BEYOND VIOLENCE | MIRACLES & HEALING
December 2003 – February 2004
Articles in this Magazine
edited by Barbara McNeill
It’s chronic. It’s pervasive. It’s almost normal. But is violence a necessary part of the human condition? One school of thought sees violence as a natural factor in evolution, pushing the dynamic of diversity between and within groups. In this lead feature, Shift’s editor McNeill presents a variety of perspectives, and asks us to consider the possibility of a world beyond violent conflict
THE WAY OF AN EXPLORER
by Doris Lora
Thirty years ago, he had a transformative vision: On his return trip from the moon, Apollo 14 astronaut Edgar Mitchell looked out and saw our lonely blue planet suspended like a jewel in the infinite blackness of space, and knew we are part of a living, conscious universe. In this profile, freelance writer Lora tells the story of this “mystic-scientist” who founded the Institute of Noetic Sciences.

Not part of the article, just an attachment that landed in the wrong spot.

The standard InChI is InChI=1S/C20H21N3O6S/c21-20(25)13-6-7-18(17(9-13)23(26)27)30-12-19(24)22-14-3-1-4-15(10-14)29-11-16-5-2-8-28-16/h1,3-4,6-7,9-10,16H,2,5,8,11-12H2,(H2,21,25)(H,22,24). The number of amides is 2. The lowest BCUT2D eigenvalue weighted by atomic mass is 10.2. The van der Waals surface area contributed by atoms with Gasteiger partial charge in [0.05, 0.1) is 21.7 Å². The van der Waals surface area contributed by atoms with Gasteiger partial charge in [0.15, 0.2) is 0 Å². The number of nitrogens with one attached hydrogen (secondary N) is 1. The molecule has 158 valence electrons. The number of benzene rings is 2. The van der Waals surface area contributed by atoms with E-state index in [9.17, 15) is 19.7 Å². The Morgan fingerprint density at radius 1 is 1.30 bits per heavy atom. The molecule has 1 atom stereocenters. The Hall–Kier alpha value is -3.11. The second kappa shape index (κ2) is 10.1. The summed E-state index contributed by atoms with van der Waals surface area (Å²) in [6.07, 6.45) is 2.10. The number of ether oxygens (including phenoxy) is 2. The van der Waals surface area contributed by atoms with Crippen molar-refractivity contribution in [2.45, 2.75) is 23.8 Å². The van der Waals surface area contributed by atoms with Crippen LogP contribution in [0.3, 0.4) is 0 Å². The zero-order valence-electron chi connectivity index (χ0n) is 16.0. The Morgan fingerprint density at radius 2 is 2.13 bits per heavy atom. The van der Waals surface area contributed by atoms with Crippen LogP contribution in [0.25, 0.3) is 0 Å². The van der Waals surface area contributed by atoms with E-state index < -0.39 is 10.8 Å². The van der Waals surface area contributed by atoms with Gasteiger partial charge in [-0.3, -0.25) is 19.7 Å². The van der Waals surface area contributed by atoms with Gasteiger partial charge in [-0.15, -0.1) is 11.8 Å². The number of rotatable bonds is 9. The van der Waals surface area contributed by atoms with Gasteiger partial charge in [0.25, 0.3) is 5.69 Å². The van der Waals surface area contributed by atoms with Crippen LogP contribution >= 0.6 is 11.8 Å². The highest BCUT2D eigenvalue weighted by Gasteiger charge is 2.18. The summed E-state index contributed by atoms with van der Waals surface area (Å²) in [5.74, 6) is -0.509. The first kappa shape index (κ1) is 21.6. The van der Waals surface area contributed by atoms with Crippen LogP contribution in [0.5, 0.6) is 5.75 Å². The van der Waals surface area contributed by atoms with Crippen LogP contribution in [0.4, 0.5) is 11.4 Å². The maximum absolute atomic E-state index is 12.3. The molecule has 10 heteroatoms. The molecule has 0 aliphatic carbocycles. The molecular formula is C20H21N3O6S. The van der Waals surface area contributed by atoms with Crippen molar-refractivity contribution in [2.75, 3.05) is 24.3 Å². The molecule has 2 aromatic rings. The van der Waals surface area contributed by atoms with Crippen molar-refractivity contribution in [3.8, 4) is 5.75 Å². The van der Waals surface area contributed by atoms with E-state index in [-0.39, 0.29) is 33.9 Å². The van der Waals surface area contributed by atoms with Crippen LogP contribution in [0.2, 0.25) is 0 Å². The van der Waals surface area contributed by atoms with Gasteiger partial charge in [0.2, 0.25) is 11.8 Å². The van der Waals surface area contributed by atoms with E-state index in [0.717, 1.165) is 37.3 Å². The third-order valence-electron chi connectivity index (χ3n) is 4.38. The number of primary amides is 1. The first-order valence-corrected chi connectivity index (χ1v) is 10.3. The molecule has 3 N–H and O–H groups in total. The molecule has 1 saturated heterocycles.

THINKING ON THE EDGE
by Lorraine Filipek
Is dualistic thinking inherent in the human mind? Certainly, we often tend to see the world in terms of black or white, good or bad, right or wrong—and this divisive way of thinking has contributed to a long-standing split between science and religion. But the next stage in our evolution, Filipek believes, will involve a more flexible kind of mind where “opposites” open up new creative possibilities.
ARE ROCKS CONSCIOUS?
by Christian de Quincey
There’s no such thing as a “consciousness meter,” so how would we ever know if rocks, or plants, or other animals tingle with the spark of spirit? Philosopher de Quincey tells a story of one student who could not accept the possibility that rocks may be nonconscious. He points out that science aims to tell us about the actual world, while philosophy explores possible worlds.